Drink and drugs-blighted Inver River path ‘intimidates locals’

Rubbish lying along the Inver River path in Larne. INLT-21-708-con
Rubbish lying along the Inver River path in Larne. INLT-21-708-con

Antisocial behaviour including drinking, littering and urinating in public is making the Inver River Path a no-go zone, says a local resident.

The route, which runs below the Harbour Highway and over a bridge before exiting at the former Eagle Bar, was a popular shortcut with locals walking through the town.

A legal high packet hung on a tree along the Inver River Path. INLT-21-706-con

A legal high packet hung on a tree along the Inver River Path. INLT-21-706-con

However, the man, who does not wish to be named, says that the situation has now got so bad that the route is being avoided by some people who fear for their safety, particularly women, the elderly and those with young children.

“The situation is getting out of control,” the concerned resident told the Times.

“I have seen groups of alcoholics sitting there drinking and then flinging their bottles into the river.

“Myself and other people have also had to walk past people urinating in public, including a drunk woman squatting down on the grass verge. That area smells like a toilet.

“Recently I was coming that way and I saw a man lying on the grass with people around him who said they couldn’t find a pulse.

“The ambulance was rung and when it arrived the paramedics discovered that he was only pretending. He got up and wandered off, drunk. I was so angry and sickened at what this town has come to, there could have been a genuine emergency.”

The local man says that the situation has deteriorated in recent years, with younger people consuming alcohol and other substances at the site.

“I have seen empty legal high packets hung on trees like decorations, and blister packets of prescription drugs like tramadol and co-codamol,” he revealed.

“I have also found tinfoil and scissors, which I believe could be for some kind of drug use. As well as that there are trolleys, bottles of urine and they have even ripped out some of the concrete statues along the path and thrown them into the river.”

The local man says that some people are now choosing to avoid the area, amid safety concerns.

“People are being intimidated out of the area,” he continued.

“It is quite isolated and I know a couple of women who don’t go down there anymore. The alcoholics also congregate in big groups which would be intimidating to older people. I took my young son down there a few weeks ago and a drunk man pushed past us, talking to himself.

“It’s beyond the realms of madness for this to happen and for no one to care. I grew up enjoying the river and I want my kids to be able to do that as well,” he concluded.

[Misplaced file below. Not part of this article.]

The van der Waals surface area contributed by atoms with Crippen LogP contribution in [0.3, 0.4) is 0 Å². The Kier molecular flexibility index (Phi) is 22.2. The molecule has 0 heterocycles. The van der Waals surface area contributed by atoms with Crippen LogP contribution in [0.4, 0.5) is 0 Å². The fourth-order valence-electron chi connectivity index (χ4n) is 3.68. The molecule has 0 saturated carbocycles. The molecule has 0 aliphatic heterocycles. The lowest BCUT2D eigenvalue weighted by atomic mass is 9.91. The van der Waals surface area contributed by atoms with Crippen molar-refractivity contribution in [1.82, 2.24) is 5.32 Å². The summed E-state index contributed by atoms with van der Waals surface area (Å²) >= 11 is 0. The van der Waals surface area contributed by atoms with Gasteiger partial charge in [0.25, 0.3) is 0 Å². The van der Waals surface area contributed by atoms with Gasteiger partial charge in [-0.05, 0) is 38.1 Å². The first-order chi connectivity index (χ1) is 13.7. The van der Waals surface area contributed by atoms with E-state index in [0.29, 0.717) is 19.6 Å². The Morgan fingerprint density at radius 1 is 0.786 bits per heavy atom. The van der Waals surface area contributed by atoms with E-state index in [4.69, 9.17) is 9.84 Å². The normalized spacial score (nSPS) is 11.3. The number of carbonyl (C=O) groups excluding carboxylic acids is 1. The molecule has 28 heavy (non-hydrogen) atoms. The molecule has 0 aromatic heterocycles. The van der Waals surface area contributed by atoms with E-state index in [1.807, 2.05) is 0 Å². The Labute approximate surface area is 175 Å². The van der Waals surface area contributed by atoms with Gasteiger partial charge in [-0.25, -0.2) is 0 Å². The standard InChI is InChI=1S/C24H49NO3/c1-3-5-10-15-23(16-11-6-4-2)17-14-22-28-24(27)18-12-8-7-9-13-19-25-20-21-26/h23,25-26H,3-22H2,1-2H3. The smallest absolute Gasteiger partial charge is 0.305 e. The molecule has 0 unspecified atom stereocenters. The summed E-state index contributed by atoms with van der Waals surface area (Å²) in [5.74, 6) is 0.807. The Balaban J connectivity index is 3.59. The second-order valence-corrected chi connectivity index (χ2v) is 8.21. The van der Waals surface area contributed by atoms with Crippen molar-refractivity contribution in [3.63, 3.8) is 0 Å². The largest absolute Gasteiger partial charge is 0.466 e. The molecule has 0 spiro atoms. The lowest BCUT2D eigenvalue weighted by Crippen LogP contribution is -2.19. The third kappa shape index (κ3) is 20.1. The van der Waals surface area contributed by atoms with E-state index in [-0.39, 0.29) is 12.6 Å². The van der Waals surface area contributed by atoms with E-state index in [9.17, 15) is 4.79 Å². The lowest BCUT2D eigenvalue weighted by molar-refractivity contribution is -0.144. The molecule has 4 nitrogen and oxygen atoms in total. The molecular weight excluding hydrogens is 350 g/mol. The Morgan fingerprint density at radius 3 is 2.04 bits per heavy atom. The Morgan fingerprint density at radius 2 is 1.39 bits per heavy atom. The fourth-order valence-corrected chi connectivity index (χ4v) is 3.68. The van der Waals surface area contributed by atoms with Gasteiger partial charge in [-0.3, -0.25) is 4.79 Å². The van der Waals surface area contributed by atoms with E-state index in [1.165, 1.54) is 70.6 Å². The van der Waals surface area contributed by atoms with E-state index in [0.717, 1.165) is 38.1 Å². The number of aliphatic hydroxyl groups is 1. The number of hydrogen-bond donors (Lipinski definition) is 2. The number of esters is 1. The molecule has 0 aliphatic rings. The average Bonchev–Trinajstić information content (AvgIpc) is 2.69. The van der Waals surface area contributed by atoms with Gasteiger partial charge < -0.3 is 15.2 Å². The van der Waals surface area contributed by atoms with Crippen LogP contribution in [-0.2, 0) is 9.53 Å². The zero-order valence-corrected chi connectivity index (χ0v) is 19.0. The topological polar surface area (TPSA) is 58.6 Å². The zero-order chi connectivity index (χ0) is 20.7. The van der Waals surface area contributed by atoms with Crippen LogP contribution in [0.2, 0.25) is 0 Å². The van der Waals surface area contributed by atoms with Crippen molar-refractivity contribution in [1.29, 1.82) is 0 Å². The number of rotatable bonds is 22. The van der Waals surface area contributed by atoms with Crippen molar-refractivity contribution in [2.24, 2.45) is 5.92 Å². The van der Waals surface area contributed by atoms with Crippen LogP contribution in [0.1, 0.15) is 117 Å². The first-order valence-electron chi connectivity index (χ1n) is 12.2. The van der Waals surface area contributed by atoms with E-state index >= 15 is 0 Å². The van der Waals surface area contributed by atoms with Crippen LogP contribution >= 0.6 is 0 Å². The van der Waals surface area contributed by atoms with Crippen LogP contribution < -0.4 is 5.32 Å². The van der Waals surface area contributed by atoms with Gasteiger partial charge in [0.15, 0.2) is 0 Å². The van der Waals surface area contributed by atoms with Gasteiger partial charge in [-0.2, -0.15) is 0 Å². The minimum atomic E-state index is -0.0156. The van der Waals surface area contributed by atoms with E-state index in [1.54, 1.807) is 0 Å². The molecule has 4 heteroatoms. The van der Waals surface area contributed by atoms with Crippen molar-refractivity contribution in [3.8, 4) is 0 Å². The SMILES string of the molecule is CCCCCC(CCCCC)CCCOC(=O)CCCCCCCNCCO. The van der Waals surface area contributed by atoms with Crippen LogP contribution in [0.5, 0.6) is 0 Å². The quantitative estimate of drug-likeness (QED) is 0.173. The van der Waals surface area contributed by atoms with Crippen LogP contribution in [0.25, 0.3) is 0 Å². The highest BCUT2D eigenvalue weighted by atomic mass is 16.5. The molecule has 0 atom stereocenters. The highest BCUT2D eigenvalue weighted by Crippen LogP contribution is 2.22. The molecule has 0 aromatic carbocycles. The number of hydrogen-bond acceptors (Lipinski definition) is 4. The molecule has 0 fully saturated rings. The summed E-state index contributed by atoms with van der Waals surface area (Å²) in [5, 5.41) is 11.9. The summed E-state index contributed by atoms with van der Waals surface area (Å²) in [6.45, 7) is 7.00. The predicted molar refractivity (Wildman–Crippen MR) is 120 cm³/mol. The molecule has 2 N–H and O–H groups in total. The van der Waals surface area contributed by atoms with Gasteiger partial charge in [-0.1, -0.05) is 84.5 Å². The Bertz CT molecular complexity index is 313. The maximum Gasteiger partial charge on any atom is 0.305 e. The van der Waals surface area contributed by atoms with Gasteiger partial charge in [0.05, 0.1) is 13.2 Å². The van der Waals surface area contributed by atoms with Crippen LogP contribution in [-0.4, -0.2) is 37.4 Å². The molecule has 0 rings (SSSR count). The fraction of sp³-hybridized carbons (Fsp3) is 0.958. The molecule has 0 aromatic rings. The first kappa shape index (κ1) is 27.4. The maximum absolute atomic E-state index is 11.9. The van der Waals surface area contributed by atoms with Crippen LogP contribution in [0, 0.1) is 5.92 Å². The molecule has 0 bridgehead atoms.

Meanwhile, Craigyhill resident Marina Johnston told the Times that she felt the state of the town centre path undermined efforts to regenerate Larne.

“I was recently coming back from the Latharna Creative Collective event, which was a great day, and thought that would be the quickest way to be home,” she recalled.

“The stench along that path was terrible. It smelled like a toilet. There was dog faeces, empty bottles and a lot of rubbish, it was disgusting.

“I had come from seeing the nice, creative side of Larne and walking back was a complete contrast. I would like to see regular litter patrols in the area by the council, or other initiatives. The Latharna Creative Collective are promoting the good things about the town and that area is really dirty.

“The people who are urinating and littering and drinking are not taking much pride in the town. We need to start educating people from a young age to instil that pride. If we don’t look after the town the whole of Larne will become a rubbish tip,” she concluded.

A police spokesperson said the PSNI had not received complaints of anti-social behaviour on the Inver River path, but urged anyone with concerns to phone them on 101.

“Police have the power to confiscate alcohol from individuals under the age of 18. For those aged 18 and over we can seize alcohol from them if they are in company of persons under 18 and we suspect that they are intending to supply alcohol to them,” she stated.

“Police enforce council bye-laws and report offenders to MEA council for appropriate action. Police take street drinking very seriously and are continuing to patrol any identified hot-spots for this activity and encourage reporting by the community.” To provide information anonymously, contact Crimestoppers on 0800 555 111.

A council spokesperson said its environmental and cleansing staff had undertaken three site inspections of the area.

“On Thursday, May 19 the Inver River Path (appeared) to be clear of litter and foul smells and there was no evidence of vandalism. A cleaning crew was also sent on Friday 20 and again on Monday May 23 to check for further litter, acting accordingly. The area will continue to be monitored regularly.”